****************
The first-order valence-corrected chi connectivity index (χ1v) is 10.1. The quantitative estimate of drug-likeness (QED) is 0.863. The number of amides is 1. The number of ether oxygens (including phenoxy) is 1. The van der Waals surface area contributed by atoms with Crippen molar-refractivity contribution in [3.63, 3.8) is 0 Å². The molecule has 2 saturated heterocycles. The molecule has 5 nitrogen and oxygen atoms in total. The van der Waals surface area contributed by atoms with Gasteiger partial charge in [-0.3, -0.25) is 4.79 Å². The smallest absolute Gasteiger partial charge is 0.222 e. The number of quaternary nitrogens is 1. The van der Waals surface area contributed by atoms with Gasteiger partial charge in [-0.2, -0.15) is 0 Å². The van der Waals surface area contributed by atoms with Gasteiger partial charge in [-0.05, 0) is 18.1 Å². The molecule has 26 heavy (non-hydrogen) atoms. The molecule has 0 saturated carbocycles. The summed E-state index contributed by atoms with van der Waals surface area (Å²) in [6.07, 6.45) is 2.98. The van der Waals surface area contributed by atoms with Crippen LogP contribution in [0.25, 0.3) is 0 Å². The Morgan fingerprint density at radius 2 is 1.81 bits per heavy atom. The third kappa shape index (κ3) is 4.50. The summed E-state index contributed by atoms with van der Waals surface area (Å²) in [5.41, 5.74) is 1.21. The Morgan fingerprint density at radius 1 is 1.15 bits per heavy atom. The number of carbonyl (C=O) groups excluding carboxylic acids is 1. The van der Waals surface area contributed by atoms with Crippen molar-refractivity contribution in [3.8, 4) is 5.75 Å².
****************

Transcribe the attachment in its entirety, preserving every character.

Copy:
The first-order valence-corrected chi connectivity index (χ1v) is 10.1. The quantitative estimate of drug-likeness (QED) is 0.863. The number of amides is 1. The number of ether oxygens (including phenoxy) is 1. The van der Waals surface area contributed by atoms with Crippen molar-refractivity contribution in [3.63, 3.8) is 0 Å². The molecule has 2 saturated heterocycles. The molecule has 5 nitrogen and oxygen atoms in total. The van der Waals surface area contributed by atoms with Gasteiger partial charge in [-0.3, -0.25) is 4.79 Å². The smallest absolute Gasteiger partial charge is 0.222 e. The number of quaternary nitrogens is 1. The van der Waals surface area contributed by atoms with Gasteiger partial charge in [-0.2, -0.15) is 0 Å². The van der Waals surface area contributed by atoms with Gasteiger partial charge in [-0.05, 0) is 18.1 Å². The molecule has 26 heavy (non-hydrogen) atoms. The molecule has 0 saturated carbocycles. The summed E-state index contributed by atoms with van der Waals surface area (Å²) in [6.07, 6.45) is 2.98. The van der Waals surface area contributed by atoms with Crippen LogP contribution in [0.25, 0.3) is 0 Å². The Morgan fingerprint density at radius 2 is 1.81 bits per heavy atom. The third kappa shape index (κ3) is 4.50. The summed E-state index contributed by atoms with van der Waals surface area (Å²) in [5.41, 5.74) is 1.21. The Morgan fingerprint density at radius 1 is 1.15 bits per heavy atom. The number of carbonyl (C=O) groups excluding carboxylic acids is 1. The van der Waals surface area contributed by atoms with Crippen molar-refractivity contribution in [3.8, 4) is 5.75 Å².